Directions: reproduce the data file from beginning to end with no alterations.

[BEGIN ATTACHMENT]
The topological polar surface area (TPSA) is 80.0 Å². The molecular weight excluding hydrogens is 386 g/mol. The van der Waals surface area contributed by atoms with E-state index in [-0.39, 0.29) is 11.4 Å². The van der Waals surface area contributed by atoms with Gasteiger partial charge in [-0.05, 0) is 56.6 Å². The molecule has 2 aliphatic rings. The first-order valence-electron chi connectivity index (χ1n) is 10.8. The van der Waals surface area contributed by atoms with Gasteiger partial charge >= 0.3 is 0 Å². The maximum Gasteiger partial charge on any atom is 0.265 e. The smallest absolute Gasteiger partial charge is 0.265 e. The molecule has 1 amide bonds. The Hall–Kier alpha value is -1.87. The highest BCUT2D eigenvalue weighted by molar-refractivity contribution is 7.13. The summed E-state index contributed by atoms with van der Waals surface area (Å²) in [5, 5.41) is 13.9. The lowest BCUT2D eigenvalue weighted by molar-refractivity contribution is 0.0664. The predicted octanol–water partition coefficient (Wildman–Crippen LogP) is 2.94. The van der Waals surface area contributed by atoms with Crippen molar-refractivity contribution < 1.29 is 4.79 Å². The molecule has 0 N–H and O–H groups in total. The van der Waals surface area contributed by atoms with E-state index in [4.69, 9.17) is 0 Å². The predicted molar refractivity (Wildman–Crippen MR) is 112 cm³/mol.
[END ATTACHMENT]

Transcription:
The topological polar surface area (TPSA) is 80.0 Å². The molecular weight excluding hydrogens is 386 g/mol. The van der Waals surface area contributed by atoms with E-state index in [-0.39, 0.29) is 11.4 Å². The van der Waals surface area contributed by atoms with Gasteiger partial charge in [-0.05, 0) is 56.6 Å². The molecule has 2 aliphatic rings. The first-order valence-electron chi connectivity index (χ1n) is 10.8. The van der Waals surface area contributed by atoms with Gasteiger partial charge >= 0.3 is 0 Å². The maximum Gasteiger partial charge on any atom is 0.265 e. The smallest absolute Gasteiger partial charge is 0.265 e. The molecule has 1 amide bonds. The Hall–Kier alpha value is -1.87. The highest BCUT2D eigenvalue weighted by molar-refractivity contribution is 7.13. The summed E-state index contributed by atoms with van der Waals surface area (Å²) in [5, 5.41) is 13.9. The lowest BCUT2D eigenvalue weighted by molar-refractivity contribution is 0.0664. The predicted octanol–water partition coefficient (Wildman–Crippen LogP) is 2.94. The van der Waals surface area contributed by atoms with Crippen molar-refractivity contribution < 1.29 is 4.79 Å². The molecule has 0 N–H and O–H groups in total. The van der Waals surface area contributed by atoms with E-state index in [4.69, 9.17) is 0 Å². The predicted molar refractivity (Wildman–Crippen MR) is 112 cm³/mol.